From local but violent wars between colonies, some semblance of orderhad been wrought. Now there were two sprawling interstellar empires, theUnited Empire--Aron and Martha were citizens--and the People's Republic.

  Since Aron's realm relied on industrial technology and agriculture andthe People's Republic based its economy on mining and trade, thereseemed to be plenty of room for consolidation.

  Unfortunately this consolidation, or even peaceful trading, was notpossible, due to the fact that the two dominions had entirely differentforms of government and religion. The result was, as always, war.

  These were the general facts that both Aron and Martha knew. What Arondiscussed with his fiance were the effects of this macropoliticalsituation upon their personal lives. The previous posts that Aron hadheld in the TA were planets in the interior of the United Empire.

  During his stay on Tyros, he received the assignment he expected. It wasa post on the fringe of the empire, a planet called Kligor. Thesestations of the fringe served dual purposes, not only their usualfunction of planetary observation but as military outposts to warn andhalt any attempted invasion.

  When he heard this assignment, Aron proposed, holding up to Martha theprospect of comfortable living in civilization once the five year hitchon Kligor was over.

  She consented--not really knowing if she loved him or not.

  They had been married the day they left. The space ship was so crowdedthere was no chance for privacy, so the two had no honeymoon till theyreached the station.

  * * * * *

  Aron and his bride arrived on Kligor in what was autumn on the planet,for the seasons were consistent in all hemispheres.

  Aron planned to spend a week at the station with his wife and then begina planetary check of the various automatic observation stations thatcompiled the meteorological and other data and relayed it by radio tothe main station. This check had to be completed before snow came to theplanet.

  In that week they learned about each other. Neither of them was youngand both were mature and prosaic enough to develop the daily routine ofa long-married couple. There were many free hours which they would spendtalking about themselves.

  To Martha, marriage was not new. She had experienced matrimony before.Her husband, a gambler, had killed himself after a bad loss, leaving herwith an impossible burden of debt and a disillusioned mind.

  Since then she had worked, gradually paying off his debts. When Aron hadcome along, she liked the big man and thought that the years on Kligorwould give her respite from a demanding reality.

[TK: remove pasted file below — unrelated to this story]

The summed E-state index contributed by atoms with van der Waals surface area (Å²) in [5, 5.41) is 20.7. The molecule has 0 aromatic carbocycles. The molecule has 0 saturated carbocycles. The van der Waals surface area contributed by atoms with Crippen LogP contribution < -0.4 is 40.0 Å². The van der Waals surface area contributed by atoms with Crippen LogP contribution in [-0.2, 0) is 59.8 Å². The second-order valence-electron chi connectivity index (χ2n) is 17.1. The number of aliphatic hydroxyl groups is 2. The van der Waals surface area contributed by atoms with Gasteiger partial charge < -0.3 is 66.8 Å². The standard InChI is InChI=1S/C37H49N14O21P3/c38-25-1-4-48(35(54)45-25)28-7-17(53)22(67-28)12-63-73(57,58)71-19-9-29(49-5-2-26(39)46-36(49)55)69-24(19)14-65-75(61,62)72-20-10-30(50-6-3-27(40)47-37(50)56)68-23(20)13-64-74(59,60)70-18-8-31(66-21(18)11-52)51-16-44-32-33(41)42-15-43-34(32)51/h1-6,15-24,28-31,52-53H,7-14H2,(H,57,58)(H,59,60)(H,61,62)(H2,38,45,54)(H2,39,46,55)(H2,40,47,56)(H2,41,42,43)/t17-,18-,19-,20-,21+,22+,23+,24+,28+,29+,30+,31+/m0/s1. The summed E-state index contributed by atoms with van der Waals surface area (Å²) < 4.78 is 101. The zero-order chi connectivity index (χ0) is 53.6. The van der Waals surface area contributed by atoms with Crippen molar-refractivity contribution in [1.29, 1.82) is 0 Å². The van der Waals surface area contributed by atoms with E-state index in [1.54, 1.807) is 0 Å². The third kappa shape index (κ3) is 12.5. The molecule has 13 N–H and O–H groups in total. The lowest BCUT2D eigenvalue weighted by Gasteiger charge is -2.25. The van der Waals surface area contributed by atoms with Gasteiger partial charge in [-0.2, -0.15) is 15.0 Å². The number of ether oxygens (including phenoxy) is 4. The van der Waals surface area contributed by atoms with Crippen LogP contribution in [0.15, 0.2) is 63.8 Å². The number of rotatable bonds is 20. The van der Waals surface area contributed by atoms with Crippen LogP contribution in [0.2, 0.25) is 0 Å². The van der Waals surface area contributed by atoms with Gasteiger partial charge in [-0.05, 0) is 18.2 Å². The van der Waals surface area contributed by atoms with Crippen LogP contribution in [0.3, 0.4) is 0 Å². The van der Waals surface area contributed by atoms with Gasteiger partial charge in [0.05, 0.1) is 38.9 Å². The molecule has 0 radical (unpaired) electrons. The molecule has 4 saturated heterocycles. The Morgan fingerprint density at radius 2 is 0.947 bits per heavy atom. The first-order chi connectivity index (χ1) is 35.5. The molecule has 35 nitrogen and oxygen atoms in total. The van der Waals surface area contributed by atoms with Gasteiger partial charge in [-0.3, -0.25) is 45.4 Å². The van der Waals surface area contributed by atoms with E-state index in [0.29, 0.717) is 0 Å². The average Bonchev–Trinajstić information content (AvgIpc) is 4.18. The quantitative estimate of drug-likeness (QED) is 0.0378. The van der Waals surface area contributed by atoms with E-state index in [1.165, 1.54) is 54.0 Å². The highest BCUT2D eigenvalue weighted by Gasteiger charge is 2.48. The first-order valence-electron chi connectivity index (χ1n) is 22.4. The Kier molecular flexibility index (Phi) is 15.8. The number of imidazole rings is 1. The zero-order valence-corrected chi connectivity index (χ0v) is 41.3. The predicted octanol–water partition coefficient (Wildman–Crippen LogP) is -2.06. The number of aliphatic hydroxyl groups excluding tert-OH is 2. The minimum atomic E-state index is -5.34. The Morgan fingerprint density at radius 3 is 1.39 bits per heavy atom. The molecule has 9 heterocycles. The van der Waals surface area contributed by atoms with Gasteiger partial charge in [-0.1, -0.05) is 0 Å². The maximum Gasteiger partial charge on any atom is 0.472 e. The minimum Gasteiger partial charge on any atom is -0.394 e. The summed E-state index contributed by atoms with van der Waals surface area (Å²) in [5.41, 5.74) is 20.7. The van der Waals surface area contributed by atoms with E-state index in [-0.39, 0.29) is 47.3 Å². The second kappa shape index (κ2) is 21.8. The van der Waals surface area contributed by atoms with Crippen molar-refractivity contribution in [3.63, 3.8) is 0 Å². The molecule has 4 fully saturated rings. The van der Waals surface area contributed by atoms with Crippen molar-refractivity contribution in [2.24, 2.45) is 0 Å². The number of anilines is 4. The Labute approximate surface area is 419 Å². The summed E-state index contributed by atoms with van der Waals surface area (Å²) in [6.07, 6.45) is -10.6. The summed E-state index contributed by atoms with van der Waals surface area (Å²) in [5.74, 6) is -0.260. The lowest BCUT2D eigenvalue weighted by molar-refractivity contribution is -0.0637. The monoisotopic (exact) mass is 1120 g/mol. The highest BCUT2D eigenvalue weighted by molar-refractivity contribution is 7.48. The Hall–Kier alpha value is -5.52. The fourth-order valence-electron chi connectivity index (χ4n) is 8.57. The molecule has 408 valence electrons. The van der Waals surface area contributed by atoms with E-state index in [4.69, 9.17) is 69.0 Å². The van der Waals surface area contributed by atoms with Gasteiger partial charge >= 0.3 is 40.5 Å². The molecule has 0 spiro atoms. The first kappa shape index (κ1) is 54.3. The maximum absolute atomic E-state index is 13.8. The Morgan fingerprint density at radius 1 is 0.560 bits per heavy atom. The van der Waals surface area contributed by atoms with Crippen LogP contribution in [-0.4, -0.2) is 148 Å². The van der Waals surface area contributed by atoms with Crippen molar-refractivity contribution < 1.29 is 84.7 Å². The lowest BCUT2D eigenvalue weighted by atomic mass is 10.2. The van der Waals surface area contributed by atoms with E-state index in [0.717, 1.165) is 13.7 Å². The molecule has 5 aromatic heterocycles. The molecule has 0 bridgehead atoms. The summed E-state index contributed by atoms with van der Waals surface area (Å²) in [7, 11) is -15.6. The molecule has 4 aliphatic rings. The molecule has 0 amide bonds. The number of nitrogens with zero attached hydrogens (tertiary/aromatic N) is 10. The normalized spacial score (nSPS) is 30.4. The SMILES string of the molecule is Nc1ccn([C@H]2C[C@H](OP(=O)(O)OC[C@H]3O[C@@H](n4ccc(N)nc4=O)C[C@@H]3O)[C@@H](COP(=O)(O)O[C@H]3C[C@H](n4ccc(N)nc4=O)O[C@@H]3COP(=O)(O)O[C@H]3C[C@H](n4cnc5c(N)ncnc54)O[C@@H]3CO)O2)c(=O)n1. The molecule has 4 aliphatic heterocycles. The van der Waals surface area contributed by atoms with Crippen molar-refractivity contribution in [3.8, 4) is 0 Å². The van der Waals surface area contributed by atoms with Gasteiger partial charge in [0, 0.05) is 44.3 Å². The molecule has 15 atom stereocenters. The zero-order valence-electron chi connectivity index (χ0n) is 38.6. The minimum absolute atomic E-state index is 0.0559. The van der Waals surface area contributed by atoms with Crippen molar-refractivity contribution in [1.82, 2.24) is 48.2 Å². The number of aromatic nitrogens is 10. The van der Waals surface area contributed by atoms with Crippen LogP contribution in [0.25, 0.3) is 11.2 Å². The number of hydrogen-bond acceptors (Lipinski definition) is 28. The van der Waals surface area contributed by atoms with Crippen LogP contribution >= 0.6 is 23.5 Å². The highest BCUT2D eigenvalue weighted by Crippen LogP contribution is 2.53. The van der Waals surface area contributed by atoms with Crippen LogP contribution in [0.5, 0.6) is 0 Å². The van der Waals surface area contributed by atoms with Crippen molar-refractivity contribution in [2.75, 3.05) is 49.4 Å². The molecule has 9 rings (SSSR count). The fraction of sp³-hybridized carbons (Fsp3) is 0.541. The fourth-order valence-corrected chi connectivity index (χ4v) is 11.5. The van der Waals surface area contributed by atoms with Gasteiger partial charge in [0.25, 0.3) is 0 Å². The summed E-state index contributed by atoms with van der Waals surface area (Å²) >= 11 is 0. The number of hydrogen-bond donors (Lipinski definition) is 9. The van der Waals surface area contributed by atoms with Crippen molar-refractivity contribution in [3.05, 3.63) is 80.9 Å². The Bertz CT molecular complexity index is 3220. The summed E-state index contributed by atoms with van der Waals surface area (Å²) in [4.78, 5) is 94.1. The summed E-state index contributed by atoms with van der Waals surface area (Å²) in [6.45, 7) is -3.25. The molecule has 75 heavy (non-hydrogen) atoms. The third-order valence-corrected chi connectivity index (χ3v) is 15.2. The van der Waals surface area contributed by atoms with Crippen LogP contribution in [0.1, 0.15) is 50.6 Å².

She did not picture herself as a tragic figure, but rather as merelycompetent and stable, not realizing that that attitude in itself is asure sign of instability. A smile seldom found her face. She wasslightly nervous with a tendency towards moodiness.

  Aron's history was not so bitter. He was born in a large family and hadformed an aloof, reserved nature to achieve a sense of individuality inthe group. His life had been spent in government work and he had nevertasted the variable brew of the nuptial cup till he met Martha.

  He was not a deep man in emotion. His nature was such that he had to beconstantly occupied with something--not the frenzied scurrying ofinsecure individuals--but a solid problem that he could work out. Aproject that he could carefully shape with a keen analytical mind orcapable hands.

  They did not think of each other in terms of these thumbnail sketches,but merely watched and observed--and adjuste
d to each other. Theirmarriage was almost one of convenience, with just enough affectioninvolved to oil over any disputes.

  The spell of the planet gradually lulled them into hypnotic acceptanceof their sequestered lives. Their daily duties became the only thingsworth thinking about.

  * * * * *

  Aron learned about the planet in the next two months on his tours ofinspection. He used a small atmosphere flier to cover the various postsscattered over its surface.

  The small blockhouses were automatic and hermetically sealed to preservethe instruments, but something could go wrong and then it was his job tofix it.

  As for the military defense system of Kligor, that was also automaticbut not Aron's responsibility. It was a series of artificial satelliteson the rim of the planetary system, with long-range detecting andtracting systems that would activate and co-ordinate firing mechanismsto blast any ship from the void.

  It was Aron's duty to de-activate them with a control in his station ifhe was signalled by a pre-arranged code from a friendly United Republicship. That was all he had to, or could, do with